DMB a familiar favorite
August 2nd, 2006
BY CHRIS VARIAS | ENQUIRER CONTRIBUTOR
He is the people’s jazzy folk-rocker, and he has been for the last decade.
Dave Matthews made his annual summer stop at Riverbend Tuesday, and as it is every year, the place was sold out, meaning 20,500 Dave Matthews Band devotees under that jazzy folk-rock spell.
And how is this two-hour-plus installment different from the DMB’s others as we look back 10 years? It’s a hard question to answer, so let’s talk about the weather.
The place was hot – very muggy, very uncomfortable. Between songs, Matthews wrapped his arms around himself and pretended to shiver, as if he were cold. (Stop it, Dave, you’re killing me!)
Now that the noteworthy details of the night have been revealed, we turn to the music, which was not presented differently than the year before or the year before that. There were long jams, and there were really long jams, like the show opener, a 25-minute version of “Seek Up.” A show that begins with a half-hour jam going nowhere can be a frightening tone-setter.
But as luck would have it, “Seek Up” would be the worst of the night’s really long jams. “Warehouse” could have been another, but it was redeemed by a truly hot salsa coda. The two-man brass section of LeRoi Moore (reeds) and Rashawn Ross (trumpet) punctuated the salsa rhythm. Matthews even threw in the chorus of “Louie Louie” as the band rocked it Cuban-style.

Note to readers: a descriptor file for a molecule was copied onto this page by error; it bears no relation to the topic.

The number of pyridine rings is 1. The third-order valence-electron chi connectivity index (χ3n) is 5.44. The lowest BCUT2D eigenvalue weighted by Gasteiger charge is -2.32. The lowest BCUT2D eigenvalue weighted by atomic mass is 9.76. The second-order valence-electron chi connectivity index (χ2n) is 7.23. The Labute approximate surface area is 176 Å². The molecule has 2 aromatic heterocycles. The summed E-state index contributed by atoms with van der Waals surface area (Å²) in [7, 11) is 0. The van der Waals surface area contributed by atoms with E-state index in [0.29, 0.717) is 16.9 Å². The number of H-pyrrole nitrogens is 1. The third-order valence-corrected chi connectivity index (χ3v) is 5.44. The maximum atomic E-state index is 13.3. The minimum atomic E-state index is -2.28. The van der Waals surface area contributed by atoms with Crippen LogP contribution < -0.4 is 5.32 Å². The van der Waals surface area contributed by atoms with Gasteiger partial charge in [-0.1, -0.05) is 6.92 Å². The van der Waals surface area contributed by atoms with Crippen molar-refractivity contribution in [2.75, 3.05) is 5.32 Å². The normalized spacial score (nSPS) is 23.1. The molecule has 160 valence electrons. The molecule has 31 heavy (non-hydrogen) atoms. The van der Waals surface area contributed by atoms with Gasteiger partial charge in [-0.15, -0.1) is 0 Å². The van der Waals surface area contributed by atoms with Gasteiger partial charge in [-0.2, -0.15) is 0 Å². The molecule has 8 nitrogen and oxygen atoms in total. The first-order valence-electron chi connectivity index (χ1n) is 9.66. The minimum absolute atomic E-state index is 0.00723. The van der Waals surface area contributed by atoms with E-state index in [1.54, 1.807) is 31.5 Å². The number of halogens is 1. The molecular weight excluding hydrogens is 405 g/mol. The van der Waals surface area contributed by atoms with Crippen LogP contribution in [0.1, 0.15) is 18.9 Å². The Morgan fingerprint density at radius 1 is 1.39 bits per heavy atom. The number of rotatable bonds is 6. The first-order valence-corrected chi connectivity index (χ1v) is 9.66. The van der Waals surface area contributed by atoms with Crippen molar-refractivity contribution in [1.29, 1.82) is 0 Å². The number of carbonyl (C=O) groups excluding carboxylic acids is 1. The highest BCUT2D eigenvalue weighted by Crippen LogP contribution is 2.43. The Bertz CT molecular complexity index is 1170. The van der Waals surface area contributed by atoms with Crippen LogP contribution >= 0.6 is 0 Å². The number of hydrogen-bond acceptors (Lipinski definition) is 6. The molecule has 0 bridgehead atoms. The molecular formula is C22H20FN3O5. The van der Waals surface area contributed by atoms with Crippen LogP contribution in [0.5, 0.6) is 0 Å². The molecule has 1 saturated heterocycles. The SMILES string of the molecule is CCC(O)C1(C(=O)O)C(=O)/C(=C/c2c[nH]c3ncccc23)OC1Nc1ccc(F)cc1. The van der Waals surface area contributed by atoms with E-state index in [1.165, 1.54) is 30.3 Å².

The crowd’s favorite stretched-out portion of the show might have been the pairing the two of his most popular songs, “So Much to Say” and “Too Much,” which he and his band bridged with a succession of drum (Carter Beauford), bass (Stefan Lessard), keyboard (Butch Taylor), violin (Boyd Tinsley) and acoustic guitar (Matthews) solos.
Since Matthews’ jams aren’t time-and-space altering like those of the DMB’s forebears the Grateful Dead and the Allman Brothers Band, he was better off keeping it short. Some examples were the poppy hit ballad “Crash into Me” and “Hunger for the Great Light,” a straightforward number played forcefully by a band filled with musicians otherwise prone to showiness.
The night’s most disappointing moment could have been its best, when Warren Haynes from both the Allman Brothers Band and the opening act Gov’t Mule came to the stage with his guitar in hand. The possibilities for a great cover song that could showcase Haynes’ talent were endless. Instead the choice was a long and boring version “Jimi Thing” with an unnecessary crowd sing-along of Buffalo Springfield’s “For What It’s Worth” thrown in the mix.
As for Gov’t Mule’s warmup set, things were no better. Yes, Haynes is a great guitarist. You don’t play with the Allmans if you’re bad. But as a singer and bandleader he couldn’t be blander, and the Mule’s show was 50 minutes of faceless electric-guitar jam.